Audit Team Time Reporting: An Agency Theory Perspective

Agoglia, C. P., R. C. Hatfield, T. A. Lambert 2015 (July). Audit team time reporting: An agency theory perspective. Accounting, Organizations and Society 44: 1-14.

Accounting, Organizations and Society, Forthcoming

Posted: 16 Jun 2010 Last revised: 31 May 2015

Christopher P. Agoglia

University of Massachusetts at Amherst

Richard C. Hatfield

University of Alabama

Tamara A. Lambert

Lehigh University

Date Written: May 19, 2015

Abstract

While some research suggests that explicit incentives to meet time budgets have recently been reduced at audit firms, there is also evidence indicating that audit seniors and staff still feel at least implicit pressure to meet budgets. We examine the possibility that both of these findings tell a part of the story. Specifically, we explore whether, and under what conditions, seniors and staff are implicitly encouraged to underreport time through future engagement staffing decisions and the performance evaluation process. Further, we consider the extent to which agency theory can serve as a framework for understanding how the incentives of audit managers and partners influence how they view underreporting by their engagement staff. We place participants in a scenario in which they are responsible for evaluating an engagement senior who appears to have worked more hours than were budgeted. We manipulate the senior’s reporting accuracy (underreporting versus accurate reporting) and the desirability of the client (more versus less desirable). We find that, when managers’ agency-related incentives conflict more strongly with those of the firm (more desirable client), they tend to tacitly encourage underreporting through their evaluations of the senior’s performance. Managers are also more likely to request an underreporter on a future engagement. In contrast, partners placed in the same setting show no evidence of encouraging underreporting. Thus, our results suggest that managers’ tacit encouragement of underreporting is contrary to what the “principals” of the firm (i.e., partners) appear to want. Further, while firms may have reduced their emphasis on formal, explicit incentives to underreport, it appears likely that implicit manager incentives persist.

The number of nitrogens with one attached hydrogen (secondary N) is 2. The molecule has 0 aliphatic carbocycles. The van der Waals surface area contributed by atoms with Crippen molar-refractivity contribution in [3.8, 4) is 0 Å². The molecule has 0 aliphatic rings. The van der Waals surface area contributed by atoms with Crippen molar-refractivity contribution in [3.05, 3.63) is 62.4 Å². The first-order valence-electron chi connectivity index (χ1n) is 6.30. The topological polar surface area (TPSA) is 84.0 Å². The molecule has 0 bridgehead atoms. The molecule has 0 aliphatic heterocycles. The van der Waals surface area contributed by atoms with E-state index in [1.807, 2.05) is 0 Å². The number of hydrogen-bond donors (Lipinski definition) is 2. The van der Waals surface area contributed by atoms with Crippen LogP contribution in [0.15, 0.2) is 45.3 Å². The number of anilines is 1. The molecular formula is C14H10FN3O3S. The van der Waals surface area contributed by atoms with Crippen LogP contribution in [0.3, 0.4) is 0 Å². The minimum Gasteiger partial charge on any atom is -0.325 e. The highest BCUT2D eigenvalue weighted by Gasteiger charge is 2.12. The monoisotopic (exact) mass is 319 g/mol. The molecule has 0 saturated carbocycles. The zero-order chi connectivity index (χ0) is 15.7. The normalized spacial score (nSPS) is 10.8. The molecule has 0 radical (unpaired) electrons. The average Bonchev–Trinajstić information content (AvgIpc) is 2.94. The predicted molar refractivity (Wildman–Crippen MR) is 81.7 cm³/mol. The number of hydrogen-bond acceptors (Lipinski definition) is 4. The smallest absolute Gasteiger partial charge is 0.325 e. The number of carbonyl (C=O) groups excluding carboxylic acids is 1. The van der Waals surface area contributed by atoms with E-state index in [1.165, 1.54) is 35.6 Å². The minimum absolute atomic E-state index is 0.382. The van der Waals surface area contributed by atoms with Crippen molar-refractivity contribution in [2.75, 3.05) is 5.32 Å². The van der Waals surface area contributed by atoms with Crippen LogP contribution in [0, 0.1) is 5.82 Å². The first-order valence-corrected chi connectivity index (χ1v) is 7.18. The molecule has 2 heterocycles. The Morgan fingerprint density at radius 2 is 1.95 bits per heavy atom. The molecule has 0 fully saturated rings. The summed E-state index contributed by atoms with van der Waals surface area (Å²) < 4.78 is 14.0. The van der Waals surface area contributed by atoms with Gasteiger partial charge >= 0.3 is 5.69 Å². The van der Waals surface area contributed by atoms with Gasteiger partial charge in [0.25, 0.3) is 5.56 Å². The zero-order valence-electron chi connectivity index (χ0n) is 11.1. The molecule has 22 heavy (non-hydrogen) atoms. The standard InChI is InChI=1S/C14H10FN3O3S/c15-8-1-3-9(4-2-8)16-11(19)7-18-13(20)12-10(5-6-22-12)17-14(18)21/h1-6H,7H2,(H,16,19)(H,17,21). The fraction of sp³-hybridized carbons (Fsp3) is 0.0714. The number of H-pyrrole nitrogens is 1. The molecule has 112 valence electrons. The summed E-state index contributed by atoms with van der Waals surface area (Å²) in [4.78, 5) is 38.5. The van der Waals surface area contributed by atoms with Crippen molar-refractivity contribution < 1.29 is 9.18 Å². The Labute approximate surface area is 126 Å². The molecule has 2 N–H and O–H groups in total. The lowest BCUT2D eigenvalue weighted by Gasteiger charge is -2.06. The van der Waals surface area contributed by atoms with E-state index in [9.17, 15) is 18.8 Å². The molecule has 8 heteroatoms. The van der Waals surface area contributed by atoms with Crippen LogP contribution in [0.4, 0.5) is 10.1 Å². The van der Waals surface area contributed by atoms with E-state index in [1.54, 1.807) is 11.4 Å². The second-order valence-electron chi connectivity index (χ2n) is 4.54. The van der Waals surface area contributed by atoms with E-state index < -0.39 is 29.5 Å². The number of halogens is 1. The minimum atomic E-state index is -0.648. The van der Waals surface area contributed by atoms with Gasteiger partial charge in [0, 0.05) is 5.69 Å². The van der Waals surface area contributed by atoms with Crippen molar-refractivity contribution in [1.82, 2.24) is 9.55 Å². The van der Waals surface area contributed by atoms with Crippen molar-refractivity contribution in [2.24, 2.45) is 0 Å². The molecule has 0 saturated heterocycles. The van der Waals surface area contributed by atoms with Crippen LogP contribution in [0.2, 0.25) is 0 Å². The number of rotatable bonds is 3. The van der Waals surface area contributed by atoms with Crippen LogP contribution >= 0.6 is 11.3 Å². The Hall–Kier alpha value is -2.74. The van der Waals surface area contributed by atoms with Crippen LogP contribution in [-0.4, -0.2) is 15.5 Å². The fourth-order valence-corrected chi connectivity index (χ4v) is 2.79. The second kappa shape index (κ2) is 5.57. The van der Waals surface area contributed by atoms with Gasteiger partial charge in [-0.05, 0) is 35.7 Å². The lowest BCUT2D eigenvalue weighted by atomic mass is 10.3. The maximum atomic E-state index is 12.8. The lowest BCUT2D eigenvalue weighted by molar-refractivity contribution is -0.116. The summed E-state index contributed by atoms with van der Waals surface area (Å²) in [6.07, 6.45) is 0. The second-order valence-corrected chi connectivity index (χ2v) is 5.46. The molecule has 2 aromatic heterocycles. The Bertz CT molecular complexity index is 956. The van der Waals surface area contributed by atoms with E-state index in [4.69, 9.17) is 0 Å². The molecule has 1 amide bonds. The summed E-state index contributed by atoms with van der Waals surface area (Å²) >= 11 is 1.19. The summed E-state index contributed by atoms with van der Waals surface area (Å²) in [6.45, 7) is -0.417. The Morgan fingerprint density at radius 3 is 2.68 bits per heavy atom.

Keywords: underreporting, eating time, agency theory

Suggested Citation

Agoglia, Christopher P. and Hatfield, Richard C. and Lambert, Tamara A., Audit Team Time Reporting: An Agency Theory Perspective (May 19, 2015). Agoglia, C. P., R. C. Hatfield, T. A. Lambert 2015 (July). Audit team time reporting: An agency theory perspective. Accounting, Organizations and Society 44: 1-14.; Accounting, Organizations and Society, Forthcoming. Available at SSRN: https://ssrn.com/abstract=1625510 or http://dx.doi.org/10.2139/ssrn.1625510

Christopher P. Agoglia (Contact Author)

University of Massachusetts at Amherst ( email )

Department of Accounting & Information Systems
121 Presidents Drive
Amherst, MA 01003-4910
United States
413 545-5582 (Phone)
413 545-3858 (Fax)

Richard C. Hatfield

University of Alabama ( email )

101 Paul W. Bryant Dr.
Box 870382
Tuscaloosa, AL 35487
United States
205 348-2901 (Phone)

Tamara A. Lambert

Lehigh University ( email )

621 Taylor Street
Bethlehem, PA 18015
United States

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